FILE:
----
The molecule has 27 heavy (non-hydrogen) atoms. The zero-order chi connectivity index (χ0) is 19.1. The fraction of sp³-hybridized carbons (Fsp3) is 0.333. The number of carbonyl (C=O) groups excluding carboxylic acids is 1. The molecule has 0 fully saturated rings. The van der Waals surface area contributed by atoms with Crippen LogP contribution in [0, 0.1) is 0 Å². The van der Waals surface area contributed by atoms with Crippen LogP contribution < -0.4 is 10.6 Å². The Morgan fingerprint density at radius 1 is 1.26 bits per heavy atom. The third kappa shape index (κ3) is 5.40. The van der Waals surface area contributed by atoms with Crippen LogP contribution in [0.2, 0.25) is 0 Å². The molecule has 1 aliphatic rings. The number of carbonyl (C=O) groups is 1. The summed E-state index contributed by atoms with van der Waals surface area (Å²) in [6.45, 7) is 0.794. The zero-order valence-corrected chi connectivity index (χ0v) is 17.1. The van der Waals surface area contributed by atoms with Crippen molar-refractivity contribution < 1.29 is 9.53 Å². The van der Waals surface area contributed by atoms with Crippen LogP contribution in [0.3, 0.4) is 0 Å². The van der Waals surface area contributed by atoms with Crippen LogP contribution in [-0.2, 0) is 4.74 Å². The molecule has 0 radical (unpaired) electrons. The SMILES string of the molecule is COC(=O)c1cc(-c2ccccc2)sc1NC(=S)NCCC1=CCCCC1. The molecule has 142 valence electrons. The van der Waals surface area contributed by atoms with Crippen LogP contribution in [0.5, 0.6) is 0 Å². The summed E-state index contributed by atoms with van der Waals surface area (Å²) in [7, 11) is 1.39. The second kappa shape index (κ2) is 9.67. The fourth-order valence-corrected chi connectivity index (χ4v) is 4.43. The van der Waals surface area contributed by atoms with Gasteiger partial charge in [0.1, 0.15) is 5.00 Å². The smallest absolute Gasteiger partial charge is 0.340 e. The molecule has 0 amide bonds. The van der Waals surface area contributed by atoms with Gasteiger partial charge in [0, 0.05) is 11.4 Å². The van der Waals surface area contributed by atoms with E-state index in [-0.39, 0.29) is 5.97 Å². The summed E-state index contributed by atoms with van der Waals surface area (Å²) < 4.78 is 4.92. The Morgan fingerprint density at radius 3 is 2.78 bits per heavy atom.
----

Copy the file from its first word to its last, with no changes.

The molecule has 27 heavy (non-hydrogen) atoms. The zero-order chi connectivity index (χ0) is 19.1. The fraction of sp³-hybridized carbons (Fsp3) is 0.333. The number of carbonyl (C=O) groups excluding carboxylic acids is 1. The molecule has 0 fully saturated rings. The van der Waals surface area contributed by atoms with Crippen LogP contribution in [0, 0.1) is 0 Å². The van der Waals surface area contributed by atoms with Crippen LogP contribution < -0.4 is 10.6 Å². The Morgan fingerprint density at radius 1 is 1.26 bits per heavy atom. The third kappa shape index (κ3) is 5.40. The van der Waals surface area contributed by atoms with Crippen LogP contribution in [0.2, 0.25) is 0 Å². The molecule has 1 aliphatic rings. The number of carbonyl (C=O) groups is 1. The summed E-state index contributed by atoms with van der Waals surface area (Å²) in [6.45, 7) is 0.794. The zero-order valence-corrected chi connectivity index (χ0v) is 17.1. The van der Waals surface area contributed by atoms with Crippen molar-refractivity contribution < 1.29 is 9.53 Å². The van der Waals surface area contributed by atoms with Crippen LogP contribution in [0.3, 0.4) is 0 Å². The van der Waals surface area contributed by atoms with Crippen LogP contribution in [-0.2, 0) is 4.74 Å². The molecule has 0 radical (unpaired) electrons. The SMILES string of the molecule is COC(=O)c1cc(-c2ccccc2)sc1NC(=S)NCCC1=CCCCC1. The molecule has 142 valence electrons. The van der Waals surface area contributed by atoms with Crippen LogP contribution in [0.5, 0.6) is 0 Å². The summed E-state index contributed by atoms with van der Waals surface area (Å²) in [7, 11) is 1.39. The second kappa shape index (κ2) is 9.67. The fourth-order valence-corrected chi connectivity index (χ4v) is 4.43. The van der Waals surface area contributed by atoms with Gasteiger partial charge in [0.1, 0.15) is 5.00 Å². The smallest absolute Gasteiger partial charge is 0.340 e. The molecule has 0 amide bonds. The van der Waals surface area contributed by atoms with Gasteiger partial charge in [0, 0.05) is 11.4 Å². The van der Waals surface area contributed by atoms with E-state index in [-0.39, 0.29) is 5.97 Å². The summed E-state index contributed by atoms with van der Waals surface area (Å²) < 4.78 is 4.92. The Morgan fingerprint density at radius 3 is 2.78 bits per heavy atom.